pixc ← {i←⍺⍳⍺,⍵ ⋄ ((⍋i)⍳⍳⍴⍺) ⍳ ((⍋(⍴⍺)⌽i)⍳⍳⍴⍵)}
``````

Which is faster? The answer may surprise.

``````      x←?1e6⍴3e5
y←?2e5⍴3e5

cmpx 'x pixb y' 'x pixc y'
x pixb y → 9.15E¯2 |  0% ⎕⎕⎕⎕⎕⎕⎕⎕⎕⎕⎕⎕⎕⎕⎕⎕⎕⎕⎕⎕⎕⎕⎕⎕⎕⎕⎕⎕⎕⎕
x pixc y → 9.21E¯2 |  0% ⎕⎕⎕⎕⎕⎕⎕⎕⎕⎕⎕⎕⎕⎕⎕⎕⎕⎕⎕⎕⎕⎕⎕⎕⎕⎕⎕⎕⎕⎕
``````

A few factors about the Dyalog APL interpreter are relevant to this performance:

• Computing `⍺⍳⍵,⍺` as a rotation of an already computed `i←⍺⍳⍺,⍵` produces a worthwhile speed-up, although only on a relatively small part of the overall computation.
``````      i←x⍳x,y
cmpx '(⍴x)⌽i' 'x⍳y,x'
(⍴x)⌽i → 5.00E¯4 |     0% ⎕⎕
x⍳y,x  → 7.19E¯3 | +1337% ⎕⎕⎕⎕⎕⎕⎕⎕⎕⎕⎕⎕⎕⎕⎕⎕⎕⎕⎕⎕⎕⎕⎕⎕⎕⎕⎕⎕⎕⎕
``````
• Both `⍳` and `⍋` have special code for small range data.
``````      s←?1e6⍴5e5           ⍝ small range
t←s ⋄ t[t⍳⌈/t]←2e9   ⍝ large range

cmpx 's⍳s' 't⍳t'
s⍳s → 5.87E¯3 |    0% ⎕⎕⎕⎕⎕⎕⎕⎕⎕
t⍳t → 2.00E¯2 | +240% ⎕⎕⎕⎕⎕⎕⎕⎕⎕⎕⎕⎕⎕⎕⎕⎕⎕⎕⎕⎕⎕⎕⎕⎕⎕⎕⎕⎕⎕⎕

cmpx '⍋s' '⍋t'
⍋s → 3.25E¯2 |   0% ⎕⎕⎕⎕⎕⎕⎕⎕⎕⎕⎕⎕⎕⎕⎕⎕⎕⎕⎕⎕⎕⎕⎕⎕⎕
⍋t → 3.84E¯2 | +18% ⎕⎕⎕⎕⎕⎕⎕⎕⎕⎕⎕⎕⎕⎕⎕⎕⎕⎕⎕⎕⎕⎕⎕⎕⎕⎕⎕⎕⎕⎕
``````
• `⍋⍵` has special code when `⍵` is a permutation.
``````      p←1e6?1e6           ⍝ p is a permutation
q←p ⋄ q[999999]←⊃q  ⍝ q is not; both are small-range

cmpx '⍋p' '⍋q'
⍋p → 5.81E¯3 |    0% ⎕⎕⎕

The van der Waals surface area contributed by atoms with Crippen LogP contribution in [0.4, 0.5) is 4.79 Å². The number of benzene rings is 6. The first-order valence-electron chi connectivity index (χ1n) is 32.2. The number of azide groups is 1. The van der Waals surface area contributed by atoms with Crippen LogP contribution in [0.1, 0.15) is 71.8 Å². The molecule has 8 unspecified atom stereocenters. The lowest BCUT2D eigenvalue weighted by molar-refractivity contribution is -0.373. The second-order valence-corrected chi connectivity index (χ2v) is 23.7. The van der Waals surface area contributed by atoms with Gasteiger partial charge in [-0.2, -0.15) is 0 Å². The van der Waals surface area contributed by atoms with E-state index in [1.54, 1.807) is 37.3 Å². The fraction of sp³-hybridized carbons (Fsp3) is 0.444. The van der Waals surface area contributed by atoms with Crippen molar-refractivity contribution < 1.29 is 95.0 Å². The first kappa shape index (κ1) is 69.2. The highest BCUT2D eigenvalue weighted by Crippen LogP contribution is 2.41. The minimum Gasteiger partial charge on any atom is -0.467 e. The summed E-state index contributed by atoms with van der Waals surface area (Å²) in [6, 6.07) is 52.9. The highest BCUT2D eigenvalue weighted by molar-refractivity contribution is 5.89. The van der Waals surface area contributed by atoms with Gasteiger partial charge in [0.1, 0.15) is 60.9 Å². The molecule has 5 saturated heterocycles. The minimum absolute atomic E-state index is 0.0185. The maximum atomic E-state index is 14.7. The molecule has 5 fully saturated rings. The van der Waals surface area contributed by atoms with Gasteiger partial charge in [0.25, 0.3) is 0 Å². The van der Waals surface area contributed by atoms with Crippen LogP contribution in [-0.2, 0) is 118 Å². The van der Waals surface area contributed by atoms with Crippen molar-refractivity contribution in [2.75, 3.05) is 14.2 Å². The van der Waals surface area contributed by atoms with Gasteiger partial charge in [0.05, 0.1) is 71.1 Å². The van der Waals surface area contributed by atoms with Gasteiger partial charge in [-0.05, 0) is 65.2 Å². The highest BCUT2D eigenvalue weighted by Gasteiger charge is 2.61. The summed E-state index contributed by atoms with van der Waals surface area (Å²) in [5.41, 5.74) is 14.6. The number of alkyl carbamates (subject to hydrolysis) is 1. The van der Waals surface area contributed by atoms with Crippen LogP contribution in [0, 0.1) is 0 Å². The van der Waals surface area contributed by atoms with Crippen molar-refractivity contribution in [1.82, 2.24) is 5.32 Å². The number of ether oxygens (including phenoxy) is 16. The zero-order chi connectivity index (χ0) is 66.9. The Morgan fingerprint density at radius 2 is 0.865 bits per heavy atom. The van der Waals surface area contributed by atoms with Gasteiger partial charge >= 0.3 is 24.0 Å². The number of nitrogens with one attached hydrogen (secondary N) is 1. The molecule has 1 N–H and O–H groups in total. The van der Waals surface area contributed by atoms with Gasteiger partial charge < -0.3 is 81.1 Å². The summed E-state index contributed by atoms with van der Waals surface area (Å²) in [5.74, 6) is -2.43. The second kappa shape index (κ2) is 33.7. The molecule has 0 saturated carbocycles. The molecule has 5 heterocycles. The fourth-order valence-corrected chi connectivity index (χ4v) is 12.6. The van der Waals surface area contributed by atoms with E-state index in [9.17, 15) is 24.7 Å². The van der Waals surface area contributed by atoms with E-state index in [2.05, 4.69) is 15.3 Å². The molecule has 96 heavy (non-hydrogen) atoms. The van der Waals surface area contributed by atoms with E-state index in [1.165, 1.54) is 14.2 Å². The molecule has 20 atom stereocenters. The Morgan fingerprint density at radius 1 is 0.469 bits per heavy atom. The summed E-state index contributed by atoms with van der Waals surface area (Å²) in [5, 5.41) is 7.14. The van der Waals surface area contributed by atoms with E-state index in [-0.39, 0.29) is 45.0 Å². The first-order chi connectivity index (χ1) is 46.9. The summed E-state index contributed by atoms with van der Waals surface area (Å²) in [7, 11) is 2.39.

* ⍋q → 5.71E¯2 | +882% ⎕⎕⎕⎕⎕⎕⎕⎕⎕⎕⎕⎕⎕⎕⎕⎕⎕⎕⎕⎕⎕⎕⎕⎕⎕⎕⎕⎕⎕⎕
``````
• We saw previously that if `p` is a permutation then `⍋p ←→ p⍳⍳⍴p`. The special code for `⍋p` makes the two expressions run at roughly the same speed. The slight advantage for `⍋⍋x` versus `(⍋x)⍳⍳⍴x` would increase if and when `⍋⍋` is recognized as an idiom.
``````      cmpx '⍋p' 'p⍳⍳⍴p'
⍋p    → 6.02E¯3 |  0% ⎕⎕⎕⎕⎕⎕⎕⎕⎕⎕⎕⎕⎕⎕⎕⎕⎕⎕⎕⎕⎕⎕⎕⎕⎕⎕⎕
p⍳⍳⍴p → 6.57E¯3 | +9% ⎕⎕⎕⎕⎕⎕⎕⎕⎕⎕⎕⎕⎕⎕⎕⎕⎕⎕⎕⎕⎕⎕⎕⎕⎕⎕⎕⎕⎕⎕

cmpx '⍋⍋x' '(⍋x)⍳⍳⍴x'
⍋⍋x      → 3.16E¯2 |  0% ⎕⎕⎕⎕⎕⎕⎕⎕⎕⎕⎕⎕⎕⎕⎕⎕⎕⎕⎕⎕⎕⎕⎕⎕⎕⎕⎕⎕⎕
(⍋x)⍳⍳⍴x → 3.25E¯2 | +2% ⎕⎕⎕⎕⎕⎕⎕⎕⎕⎕⎕⎕⎕⎕⎕⎕⎕⎕⎕⎕⎕⎕⎕⎕⎕⎕⎕⎕⎕⎕

``````

## A General Solution

Index-of works on cells rather than just scalars. Likewise, progressive index-of can also be extended to work on cells. The core algorithm remains the same. The generalization obtains by first reshaping `⍵` to have the same rank as `⍺` (having major cells with the same shape), applying the core algorithm, and then reshaping its result to have the same leading shape as the original `⍵`. Thus:

``````pixd←{
m←≢⍺
r←0⌊1-⍴⍴⍺
n←×/r↓⍴⍵
i←⍺⍳⍺⍪(n,1↓⍴⍺)⍴⍵
(r↓⍴⍵) ⍴ ((⍋i)⍳⍳m) ⍳ ((⍋m⌽i)⍳⍳n)
}

xx              yy
mmmm            dddd
iiii            iiii
ssss            ssss
ssss            mmmm
iiii            iiii
ssss            ssss
ssss            ssss
iiii
pppp
pppp                                  x
iiii                               mississippi

⍴xx             ⍴yy                y
11 4            7 4                dismiss

xx pixd yy                         x pixd y
11 1 2 0 4 3 5                     11 1 2 0 4 3 5

xx pixd 3 5 4⍴yy                   x pixd 3 5⍴y
11  1  2  0  4                     11  1  2  0  4
3  5 11  7  6                      3  5 11  7  6
11 10 11 11 11                     11 10 11 11 11
``````

Postscript
After having written the above, I discovered an alternative exposition on progressive index-of by Bob Smith entitled Anatomy of an Idiom. Adám Brudzewsky has produced a Stack Exchange lesson and a Jupyter Notebook based on Smith’s text.

There is also an exposition in J on the same topic, with a more verbose but easier-to-understand derivation.